An emerging alternative to animal models of neurodegenerative disease is the use of brain cells derived from human-derived induced pluripotent stem cells (iPSC). Such cells can be grown in monolayers or used to form three-dimensional brain organoids. Briefly, fibroblasts taken from human subjects are reprogrammed into iPSCs and these, in turn, are transformed into neurons or other cell types. Such cells are then capable of self-organizing into three-dimensional structures which develop certain characteristics of brain tissue.
Starter cells can be taken from any human, giving researchers the option to select patients and controls according to how they wish to run their experiments. That is, subjects can be selected according to either their disease phenotype or genotype of interest, and controls can be age-matched or be family members who control for genetic factors.
Such research is at an early stage, but initial results suggest promise for enabling researchers to investigate core aspects of disease biology in not just human tissue, but tissue derived from people affected by the disease in question. For example, the consequences of manipulating the AD risk gene APOE4 in iPSC-derived neurons, glia and organoids all showed specific disease-related phenotypes.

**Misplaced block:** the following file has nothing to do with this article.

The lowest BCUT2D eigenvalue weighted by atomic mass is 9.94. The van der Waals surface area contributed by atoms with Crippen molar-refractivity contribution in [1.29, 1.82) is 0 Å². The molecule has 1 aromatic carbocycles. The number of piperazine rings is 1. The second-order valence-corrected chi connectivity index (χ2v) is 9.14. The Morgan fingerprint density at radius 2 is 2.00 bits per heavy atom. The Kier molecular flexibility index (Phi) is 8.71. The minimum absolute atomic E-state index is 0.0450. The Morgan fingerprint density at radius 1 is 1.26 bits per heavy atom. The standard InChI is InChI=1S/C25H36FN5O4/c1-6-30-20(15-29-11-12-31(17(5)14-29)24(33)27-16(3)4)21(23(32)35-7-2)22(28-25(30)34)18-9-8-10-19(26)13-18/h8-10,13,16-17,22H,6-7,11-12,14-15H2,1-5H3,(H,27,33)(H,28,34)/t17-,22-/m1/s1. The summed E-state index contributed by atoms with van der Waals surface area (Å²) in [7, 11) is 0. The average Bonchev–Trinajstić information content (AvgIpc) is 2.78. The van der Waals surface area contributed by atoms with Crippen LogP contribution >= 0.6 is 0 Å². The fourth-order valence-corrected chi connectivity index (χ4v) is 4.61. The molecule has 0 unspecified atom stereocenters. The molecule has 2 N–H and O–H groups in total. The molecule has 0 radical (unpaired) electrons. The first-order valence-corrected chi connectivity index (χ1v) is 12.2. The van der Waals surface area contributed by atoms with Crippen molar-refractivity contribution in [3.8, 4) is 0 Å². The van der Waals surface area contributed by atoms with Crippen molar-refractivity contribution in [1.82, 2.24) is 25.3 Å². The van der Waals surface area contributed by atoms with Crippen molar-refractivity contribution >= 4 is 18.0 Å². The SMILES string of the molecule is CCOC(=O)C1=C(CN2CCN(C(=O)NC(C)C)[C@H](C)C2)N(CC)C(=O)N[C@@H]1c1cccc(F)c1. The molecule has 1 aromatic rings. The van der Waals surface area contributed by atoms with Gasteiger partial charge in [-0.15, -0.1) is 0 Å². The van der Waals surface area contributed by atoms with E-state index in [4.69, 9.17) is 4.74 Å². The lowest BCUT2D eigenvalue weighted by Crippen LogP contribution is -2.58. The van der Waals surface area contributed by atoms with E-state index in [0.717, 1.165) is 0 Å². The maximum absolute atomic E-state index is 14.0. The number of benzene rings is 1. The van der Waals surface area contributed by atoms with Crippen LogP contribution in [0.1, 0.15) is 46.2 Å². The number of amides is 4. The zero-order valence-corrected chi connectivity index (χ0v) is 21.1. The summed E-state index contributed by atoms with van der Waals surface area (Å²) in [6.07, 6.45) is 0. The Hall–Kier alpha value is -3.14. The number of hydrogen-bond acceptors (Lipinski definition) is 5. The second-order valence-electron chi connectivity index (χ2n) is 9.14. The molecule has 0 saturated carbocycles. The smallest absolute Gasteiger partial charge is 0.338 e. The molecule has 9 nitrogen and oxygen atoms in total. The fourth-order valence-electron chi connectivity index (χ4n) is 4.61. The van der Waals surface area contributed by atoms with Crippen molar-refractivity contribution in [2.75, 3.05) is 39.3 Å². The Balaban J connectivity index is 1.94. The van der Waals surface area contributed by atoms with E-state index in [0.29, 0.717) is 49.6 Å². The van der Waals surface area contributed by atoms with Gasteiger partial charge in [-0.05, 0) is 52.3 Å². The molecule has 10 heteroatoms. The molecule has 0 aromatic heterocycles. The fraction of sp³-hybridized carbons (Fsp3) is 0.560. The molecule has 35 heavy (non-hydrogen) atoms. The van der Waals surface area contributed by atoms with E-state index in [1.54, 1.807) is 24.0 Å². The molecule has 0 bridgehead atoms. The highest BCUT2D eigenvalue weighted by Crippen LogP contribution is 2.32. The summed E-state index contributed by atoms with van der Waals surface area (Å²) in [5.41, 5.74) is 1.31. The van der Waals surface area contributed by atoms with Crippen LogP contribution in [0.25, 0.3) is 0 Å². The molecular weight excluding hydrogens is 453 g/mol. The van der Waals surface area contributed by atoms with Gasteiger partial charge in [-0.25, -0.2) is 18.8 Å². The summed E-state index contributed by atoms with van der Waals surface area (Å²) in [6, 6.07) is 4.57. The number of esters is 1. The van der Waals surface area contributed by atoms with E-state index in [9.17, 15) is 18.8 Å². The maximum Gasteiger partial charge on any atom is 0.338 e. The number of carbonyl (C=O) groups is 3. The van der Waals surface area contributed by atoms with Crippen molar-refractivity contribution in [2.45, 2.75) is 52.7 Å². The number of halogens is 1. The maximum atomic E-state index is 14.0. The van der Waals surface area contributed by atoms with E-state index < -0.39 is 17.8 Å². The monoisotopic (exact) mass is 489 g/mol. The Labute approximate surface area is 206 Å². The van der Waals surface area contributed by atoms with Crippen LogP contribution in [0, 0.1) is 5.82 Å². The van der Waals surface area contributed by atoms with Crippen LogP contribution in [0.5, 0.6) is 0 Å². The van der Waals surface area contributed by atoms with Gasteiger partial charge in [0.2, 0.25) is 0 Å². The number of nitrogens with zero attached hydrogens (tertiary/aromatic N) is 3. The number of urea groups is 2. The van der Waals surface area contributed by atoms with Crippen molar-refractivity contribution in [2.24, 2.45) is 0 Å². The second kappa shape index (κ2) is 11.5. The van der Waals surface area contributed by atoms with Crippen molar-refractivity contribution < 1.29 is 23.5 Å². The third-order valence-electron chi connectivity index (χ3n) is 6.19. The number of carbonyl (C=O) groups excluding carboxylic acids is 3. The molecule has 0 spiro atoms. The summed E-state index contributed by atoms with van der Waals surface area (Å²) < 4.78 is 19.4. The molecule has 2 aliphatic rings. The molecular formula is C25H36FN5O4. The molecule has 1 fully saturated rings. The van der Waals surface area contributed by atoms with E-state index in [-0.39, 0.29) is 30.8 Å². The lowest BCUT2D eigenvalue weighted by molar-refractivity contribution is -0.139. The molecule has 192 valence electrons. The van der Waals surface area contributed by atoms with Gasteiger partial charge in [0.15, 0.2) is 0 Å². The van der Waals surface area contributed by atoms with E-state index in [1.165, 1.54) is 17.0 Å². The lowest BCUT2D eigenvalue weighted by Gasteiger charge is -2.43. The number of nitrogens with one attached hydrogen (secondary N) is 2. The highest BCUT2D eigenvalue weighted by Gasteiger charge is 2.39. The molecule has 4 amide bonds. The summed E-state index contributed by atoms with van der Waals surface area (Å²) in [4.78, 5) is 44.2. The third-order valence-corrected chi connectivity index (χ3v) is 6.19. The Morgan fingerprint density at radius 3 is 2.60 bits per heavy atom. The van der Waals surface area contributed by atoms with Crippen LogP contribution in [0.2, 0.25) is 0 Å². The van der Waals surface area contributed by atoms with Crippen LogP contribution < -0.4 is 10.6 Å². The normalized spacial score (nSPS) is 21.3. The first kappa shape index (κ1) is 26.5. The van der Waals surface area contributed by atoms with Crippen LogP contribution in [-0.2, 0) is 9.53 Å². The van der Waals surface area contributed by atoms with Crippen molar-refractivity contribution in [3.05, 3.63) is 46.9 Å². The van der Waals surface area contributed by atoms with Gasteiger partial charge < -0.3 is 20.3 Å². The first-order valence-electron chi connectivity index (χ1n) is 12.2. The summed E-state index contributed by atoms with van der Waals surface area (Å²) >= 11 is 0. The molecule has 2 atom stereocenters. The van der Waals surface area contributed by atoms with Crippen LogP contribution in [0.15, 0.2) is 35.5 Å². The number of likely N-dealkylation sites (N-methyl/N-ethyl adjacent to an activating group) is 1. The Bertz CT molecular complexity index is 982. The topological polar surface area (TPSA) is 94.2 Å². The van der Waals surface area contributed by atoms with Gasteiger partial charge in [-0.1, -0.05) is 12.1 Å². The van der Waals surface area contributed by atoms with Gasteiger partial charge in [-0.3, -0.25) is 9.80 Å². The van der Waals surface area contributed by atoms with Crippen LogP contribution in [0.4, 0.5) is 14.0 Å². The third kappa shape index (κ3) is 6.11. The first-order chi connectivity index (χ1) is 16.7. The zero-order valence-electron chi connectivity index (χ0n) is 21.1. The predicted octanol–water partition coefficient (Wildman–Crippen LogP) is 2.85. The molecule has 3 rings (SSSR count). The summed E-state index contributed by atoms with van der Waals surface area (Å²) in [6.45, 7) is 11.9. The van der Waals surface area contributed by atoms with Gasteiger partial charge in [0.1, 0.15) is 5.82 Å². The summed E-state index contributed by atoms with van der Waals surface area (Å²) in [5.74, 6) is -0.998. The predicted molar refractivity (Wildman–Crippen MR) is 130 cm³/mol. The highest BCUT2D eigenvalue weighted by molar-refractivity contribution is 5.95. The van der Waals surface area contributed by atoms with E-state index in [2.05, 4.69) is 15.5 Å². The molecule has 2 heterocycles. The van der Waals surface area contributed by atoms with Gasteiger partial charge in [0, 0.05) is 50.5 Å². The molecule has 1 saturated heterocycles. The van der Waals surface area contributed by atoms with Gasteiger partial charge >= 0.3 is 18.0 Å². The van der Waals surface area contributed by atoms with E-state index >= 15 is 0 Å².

While each neurodegenerative condition has its own etiology and definitional pattern of neuronal loss, recent years have seen a surge in interest in the role played by the immune system, autophagy and inflammation in neurodegeneration. In particular, the contribution microglia make to degeneration has attracted attention. Studying inflammation and microglia can involve staining of post-mortem tissue, neuroimaging approaches and even making microglia-like cells from iPSCs and seeding brain organoids with them.